Timothée Demont : timothee.demont[at]univ-amu.fr
Alice Fabre : alice.fabre[at]univ-amu.fr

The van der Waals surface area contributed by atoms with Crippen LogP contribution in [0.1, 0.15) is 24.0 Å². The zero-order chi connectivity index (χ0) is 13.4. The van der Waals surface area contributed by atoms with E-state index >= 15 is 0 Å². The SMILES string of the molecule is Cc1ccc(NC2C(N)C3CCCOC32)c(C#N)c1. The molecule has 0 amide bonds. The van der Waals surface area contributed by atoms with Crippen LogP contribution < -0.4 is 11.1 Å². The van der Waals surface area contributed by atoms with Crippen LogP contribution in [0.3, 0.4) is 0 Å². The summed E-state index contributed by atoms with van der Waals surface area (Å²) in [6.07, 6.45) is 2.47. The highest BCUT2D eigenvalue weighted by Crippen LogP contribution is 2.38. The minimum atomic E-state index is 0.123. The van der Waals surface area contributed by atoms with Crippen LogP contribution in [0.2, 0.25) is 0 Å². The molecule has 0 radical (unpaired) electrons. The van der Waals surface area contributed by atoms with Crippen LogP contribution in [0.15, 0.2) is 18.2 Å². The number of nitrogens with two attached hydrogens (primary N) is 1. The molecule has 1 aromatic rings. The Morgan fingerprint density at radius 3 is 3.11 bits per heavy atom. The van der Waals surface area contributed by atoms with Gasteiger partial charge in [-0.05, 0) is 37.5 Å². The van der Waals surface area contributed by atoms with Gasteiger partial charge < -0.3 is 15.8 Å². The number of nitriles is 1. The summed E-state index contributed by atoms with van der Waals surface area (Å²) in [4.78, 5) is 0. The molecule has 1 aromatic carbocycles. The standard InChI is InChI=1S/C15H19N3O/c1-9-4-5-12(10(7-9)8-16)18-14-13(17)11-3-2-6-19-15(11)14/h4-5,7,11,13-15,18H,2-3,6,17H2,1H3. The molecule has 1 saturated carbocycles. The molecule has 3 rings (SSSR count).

We investigate the historical dynamics of the decline in fertility in Europe and its relation to measures of cultural and ancestral distance. We test the hypothesis that the decline of fertility was associated with the di§usion of social and behavioral changes from France, in contrast with the spread of the Industrial Revolution, where England played a leading role. We argue that the di§usion of the fertility decline and the spread of industrialization followed di§erent patterns because societies at di§erent relative distances from the respective innovators (the French and the English) faced di§erent barriers to imitation and adoption, and such barriers were lower for societies that were historically and culturally closer to the innovators. We provide a model of fertility choices in which the transition from higher to lower levels of fertility is the outcome of a process of social innovation and social ináuence, whereby late adopters observe and learn about the novel behaviors, norms and practices introduced by early adopters at the frontier. In the empirical analysis we study the determinants of marital fertility in a sample of European populations and regions from 1830 to 1970, and successfully test our theoretical predictions using measures of genetic distance between European populations and a novel data set of ancestral linguistic distances between European regions.